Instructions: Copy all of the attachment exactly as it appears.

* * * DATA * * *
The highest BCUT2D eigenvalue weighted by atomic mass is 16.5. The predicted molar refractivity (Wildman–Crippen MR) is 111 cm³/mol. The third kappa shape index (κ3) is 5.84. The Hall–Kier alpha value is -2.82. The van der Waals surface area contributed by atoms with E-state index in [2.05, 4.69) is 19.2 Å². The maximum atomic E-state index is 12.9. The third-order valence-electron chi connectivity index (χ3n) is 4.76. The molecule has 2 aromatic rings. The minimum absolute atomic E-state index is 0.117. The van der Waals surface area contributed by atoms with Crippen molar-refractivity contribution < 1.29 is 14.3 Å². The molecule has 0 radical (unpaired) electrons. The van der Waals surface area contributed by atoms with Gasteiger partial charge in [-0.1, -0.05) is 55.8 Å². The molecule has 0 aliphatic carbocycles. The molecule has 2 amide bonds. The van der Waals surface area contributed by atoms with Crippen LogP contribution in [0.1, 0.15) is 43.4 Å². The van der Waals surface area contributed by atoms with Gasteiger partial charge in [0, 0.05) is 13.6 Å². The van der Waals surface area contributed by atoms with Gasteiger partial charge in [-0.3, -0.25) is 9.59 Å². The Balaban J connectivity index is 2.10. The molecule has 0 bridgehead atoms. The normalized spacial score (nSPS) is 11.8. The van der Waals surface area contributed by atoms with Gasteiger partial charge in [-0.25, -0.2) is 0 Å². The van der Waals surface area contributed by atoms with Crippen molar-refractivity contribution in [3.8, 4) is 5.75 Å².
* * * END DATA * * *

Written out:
The highest BCUT2D eigenvalue weighted by atomic mass is 16.5. The predicted molar refractivity (Wildman–Crippen MR) is 111 cm³/mol. The third kappa shape index (κ3) is 5.84. The Hall–Kier alpha value is -2.82. The van der Waals surface area contributed by atoms with E-state index in [2.05, 4.69) is 19.2 Å². The maximum atomic E-state index is 12.9. The third-order valence-electron chi connectivity index (χ3n) is 4.76. The molecule has 2 aromatic rings. The minimum absolute atomic E-state index is 0.117. The van der Waals surface area contributed by atoms with Crippen molar-refractivity contribution < 1.29 is 14.3 Å². The molecule has 0 radical (unpaired) electrons. The van der Waals surface area contributed by atoms with Gasteiger partial charge in [-0.1, -0.05) is 55.8 Å². The molecule has 0 aliphatic carbocycles. The molecule has 2 amide bonds. The van der Waals surface area contributed by atoms with Crippen LogP contribution in [0.1, 0.15) is 43.4 Å². The van der Waals surface area contributed by atoms with Gasteiger partial charge in [0, 0.05) is 13.6 Å². The van der Waals surface area contributed by atoms with Gasteiger partial charge in [-0.3, -0.25) is 9.59 Å². The Balaban J connectivity index is 2.10. The molecule has 0 bridgehead atoms. The normalized spacial score (nSPS) is 11.8. The van der Waals surface area contributed by atoms with Gasteiger partial charge in [-0.25, -0.2) is 0 Å². The van der Waals surface area contributed by atoms with Crippen molar-refractivity contribution in [3.8, 4) is 5.75 Å².